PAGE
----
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Ass-backwards Compatibility

I refer you to Ben Langhinrichs at Genii Software with his post on “Self deprecating standards”.

After you’ve read that, then I hope you’ll return back here for some additional thoughts.


From what Ben writes, it seems that one source of OOXML’s length and complexity is that it had grandfathered in all sorts of special cases and exceptions for older versions of Office. So an implementor not only must worry about how Office 2007 does footnote placement, but also needs to worry about how Word 6 and Word 95 did it differently. Many other examples in his post. (Ben, you should take a look at the VML section — that entire markup is deprecated in the spec. )

We call this “crud”, the accumulated debris from old implementations, old platforms, old formats, old mistakes. Don’t get me wrong. As a forensic exercise in documenting the byzantine complexity of this arcane format the draft OOXML specification is a considerable achievement. The 6,000 pages testify to the industry of its authors as well as the thanklessness of their task.

But we need to keep in mind that there is a difference between a specification and a standard. A specification tells the plain facts of what a particular technology does without comment as to whether it is good or bad. I could drop a box of toothpicks on my desk and write up a detailed specification on how they landed. An open standard, on the other hand, goes beyond mere specification, and promotes a preferred way of achieving cross-vendor and cross-application interoperability. Ideally a standard says, “This specification is good, we thought of the wider needs of the market, including other vendors and the consumer, and if we all implement this technically elegant specification then we all win.”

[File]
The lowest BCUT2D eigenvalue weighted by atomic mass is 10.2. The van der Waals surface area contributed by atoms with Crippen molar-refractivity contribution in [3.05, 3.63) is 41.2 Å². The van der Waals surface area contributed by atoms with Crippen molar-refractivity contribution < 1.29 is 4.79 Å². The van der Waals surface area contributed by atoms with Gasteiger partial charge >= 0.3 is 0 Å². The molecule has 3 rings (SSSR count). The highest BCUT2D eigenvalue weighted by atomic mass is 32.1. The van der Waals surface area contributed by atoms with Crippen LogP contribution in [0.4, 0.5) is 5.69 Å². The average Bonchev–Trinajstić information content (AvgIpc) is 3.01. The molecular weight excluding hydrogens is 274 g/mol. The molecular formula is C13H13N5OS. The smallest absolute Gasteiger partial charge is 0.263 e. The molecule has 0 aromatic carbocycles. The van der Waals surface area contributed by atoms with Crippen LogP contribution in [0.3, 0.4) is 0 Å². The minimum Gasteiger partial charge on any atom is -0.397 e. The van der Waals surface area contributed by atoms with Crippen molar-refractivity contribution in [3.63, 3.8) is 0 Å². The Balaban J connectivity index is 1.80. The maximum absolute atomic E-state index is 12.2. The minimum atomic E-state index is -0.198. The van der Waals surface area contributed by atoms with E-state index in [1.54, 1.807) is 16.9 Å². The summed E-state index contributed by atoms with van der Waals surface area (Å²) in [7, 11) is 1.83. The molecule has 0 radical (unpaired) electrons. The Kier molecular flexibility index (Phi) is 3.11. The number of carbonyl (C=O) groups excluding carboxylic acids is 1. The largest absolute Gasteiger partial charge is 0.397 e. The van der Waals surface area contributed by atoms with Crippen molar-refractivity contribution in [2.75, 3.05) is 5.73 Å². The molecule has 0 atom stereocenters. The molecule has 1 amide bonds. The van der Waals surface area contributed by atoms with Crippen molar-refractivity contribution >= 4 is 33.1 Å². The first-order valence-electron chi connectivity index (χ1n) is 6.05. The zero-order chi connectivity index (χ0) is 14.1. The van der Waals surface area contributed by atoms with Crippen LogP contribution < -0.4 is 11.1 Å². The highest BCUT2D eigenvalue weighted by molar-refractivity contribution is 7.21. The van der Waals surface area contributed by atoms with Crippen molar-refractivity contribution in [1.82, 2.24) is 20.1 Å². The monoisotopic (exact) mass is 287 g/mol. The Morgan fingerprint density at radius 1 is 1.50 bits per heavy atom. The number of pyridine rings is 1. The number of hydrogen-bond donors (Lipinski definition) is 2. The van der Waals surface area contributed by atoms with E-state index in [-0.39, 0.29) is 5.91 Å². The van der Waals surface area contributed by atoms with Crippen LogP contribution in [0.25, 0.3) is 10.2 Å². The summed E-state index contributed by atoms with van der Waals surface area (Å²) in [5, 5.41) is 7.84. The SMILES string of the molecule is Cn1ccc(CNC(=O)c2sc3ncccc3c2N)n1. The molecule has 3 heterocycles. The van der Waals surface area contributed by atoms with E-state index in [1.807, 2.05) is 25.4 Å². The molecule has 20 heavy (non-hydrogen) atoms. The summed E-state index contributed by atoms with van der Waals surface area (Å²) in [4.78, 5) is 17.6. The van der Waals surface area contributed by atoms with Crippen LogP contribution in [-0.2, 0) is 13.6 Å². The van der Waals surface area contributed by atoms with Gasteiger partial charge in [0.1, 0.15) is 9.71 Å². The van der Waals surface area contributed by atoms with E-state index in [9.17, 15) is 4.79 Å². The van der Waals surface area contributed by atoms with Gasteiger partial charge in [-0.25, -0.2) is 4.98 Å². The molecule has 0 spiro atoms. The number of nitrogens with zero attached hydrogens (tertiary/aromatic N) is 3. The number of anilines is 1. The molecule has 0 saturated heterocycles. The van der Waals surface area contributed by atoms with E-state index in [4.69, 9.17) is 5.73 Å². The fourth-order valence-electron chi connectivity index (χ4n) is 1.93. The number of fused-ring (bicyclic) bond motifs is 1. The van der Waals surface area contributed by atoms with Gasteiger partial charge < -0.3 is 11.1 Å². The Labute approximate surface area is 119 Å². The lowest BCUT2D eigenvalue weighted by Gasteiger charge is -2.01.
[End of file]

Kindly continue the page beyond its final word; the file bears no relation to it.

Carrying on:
However one thinks of the OOXML specification, it lacks the quality, the consideration and the perspective of an open standard. It was doomed from day 1, when its charter limited TC45 to not making any changes that would be incompatible with Microsoft’s existing proprietary binary formats. Think of it this way — The binary formats were certainly never designed to be a standard, right? They were developed in-house at Microsoft, kept from public scrutiny for 15 years, never brought before a standards organization, licensed on terms that prevented competition with Office, etc. Now, 15 years later they take the accumulated crud from 15 years of a proprietary binary format, convert it into XML and expect to call that an “open standard”?

From an architectural and design perspective this is all ass-backwards. You can build complexity on top of simplicity, but you can’t easily build simplicity on top of complexity. The recommended approach when designing a standard-aspiring document format is to survey the range of functionality in existing and anticipated implementations, map out the intersection of this complexity and then generalize it. The generalization of complexity often leads to simplification. A good example is the art page borders, where the OOXML specification enumerates hundreds of specific images that can be used in page borders, an approach which is at once limiting and complex. The generalization of having the document include the clipart would both simplify the specification as well as increase its functionality. Instead of this approach, Microsoft has squandered their opportunity to improve document-centric computing and interoperability and instead produced 6,000 pages of indigestible complexity, an approach that cuts off alternate implementations and props up their monopoly.

It is time to move on.

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